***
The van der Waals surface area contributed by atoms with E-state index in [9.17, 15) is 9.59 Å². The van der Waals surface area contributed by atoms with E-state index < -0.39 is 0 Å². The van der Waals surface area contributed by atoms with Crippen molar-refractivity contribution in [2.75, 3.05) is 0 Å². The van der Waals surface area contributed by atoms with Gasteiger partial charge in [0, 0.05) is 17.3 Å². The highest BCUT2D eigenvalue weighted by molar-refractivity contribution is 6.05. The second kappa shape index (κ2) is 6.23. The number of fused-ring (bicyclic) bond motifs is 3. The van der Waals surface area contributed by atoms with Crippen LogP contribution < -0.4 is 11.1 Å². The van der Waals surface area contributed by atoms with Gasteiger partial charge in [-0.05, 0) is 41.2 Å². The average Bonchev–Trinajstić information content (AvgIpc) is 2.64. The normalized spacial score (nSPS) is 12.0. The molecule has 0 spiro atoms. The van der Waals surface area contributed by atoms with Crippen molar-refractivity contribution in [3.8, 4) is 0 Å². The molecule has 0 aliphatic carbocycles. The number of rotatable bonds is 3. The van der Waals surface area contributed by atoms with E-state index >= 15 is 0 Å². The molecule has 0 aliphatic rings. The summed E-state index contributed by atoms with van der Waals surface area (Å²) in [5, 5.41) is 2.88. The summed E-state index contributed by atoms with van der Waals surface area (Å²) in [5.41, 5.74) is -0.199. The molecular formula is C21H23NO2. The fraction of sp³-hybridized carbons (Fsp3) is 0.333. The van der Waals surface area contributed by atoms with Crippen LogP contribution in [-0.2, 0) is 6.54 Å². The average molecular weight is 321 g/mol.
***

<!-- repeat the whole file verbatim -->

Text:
The van der Waals surface area contributed by atoms with E-state index in [9.17, 15) is 9.59 Å². The van der Waals surface area contributed by atoms with E-state index < -0.39 is 0 Å². The van der Waals surface area contributed by atoms with Crippen molar-refractivity contribution in [2.75, 3.05) is 0 Å². The van der Waals surface area contributed by atoms with Gasteiger partial charge in [0, 0.05) is 17.3 Å². The highest BCUT2D eigenvalue weighted by molar-refractivity contribution is 6.05. The second kappa shape index (κ2) is 6.23. The number of fused-ring (bicyclic) bond motifs is 3. The van der Waals surface area contributed by atoms with Crippen LogP contribution < -0.4 is 11.1 Å². The van der Waals surface area contributed by atoms with Gasteiger partial charge in [-0.05, 0) is 41.2 Å². The average Bonchev–Trinajstić information content (AvgIpc) is 2.64. The normalized spacial score (nSPS) is 12.0. The molecule has 0 spiro atoms. The van der Waals surface area contributed by atoms with Crippen molar-refractivity contribution in [3.8, 4) is 0 Å². The molecule has 0 aliphatic carbocycles. The number of rotatable bonds is 3. The van der Waals surface area contributed by atoms with E-state index >= 15 is 0 Å². The molecule has 0 aliphatic rings. The summed E-state index contributed by atoms with van der Waals surface area (Å²) in [5, 5.41) is 2.88. The summed E-state index contributed by atoms with van der Waals surface area (Å²) in [5.41, 5.74) is -0.199. The molecular formula is C21H23NO2. The fraction of sp³-hybridized carbons (Fsp3) is 0.333. The van der Waals surface area contributed by atoms with Crippen LogP contribution in [-0.2, 0) is 6.54 Å². The average molecular weight is 321 g/mol.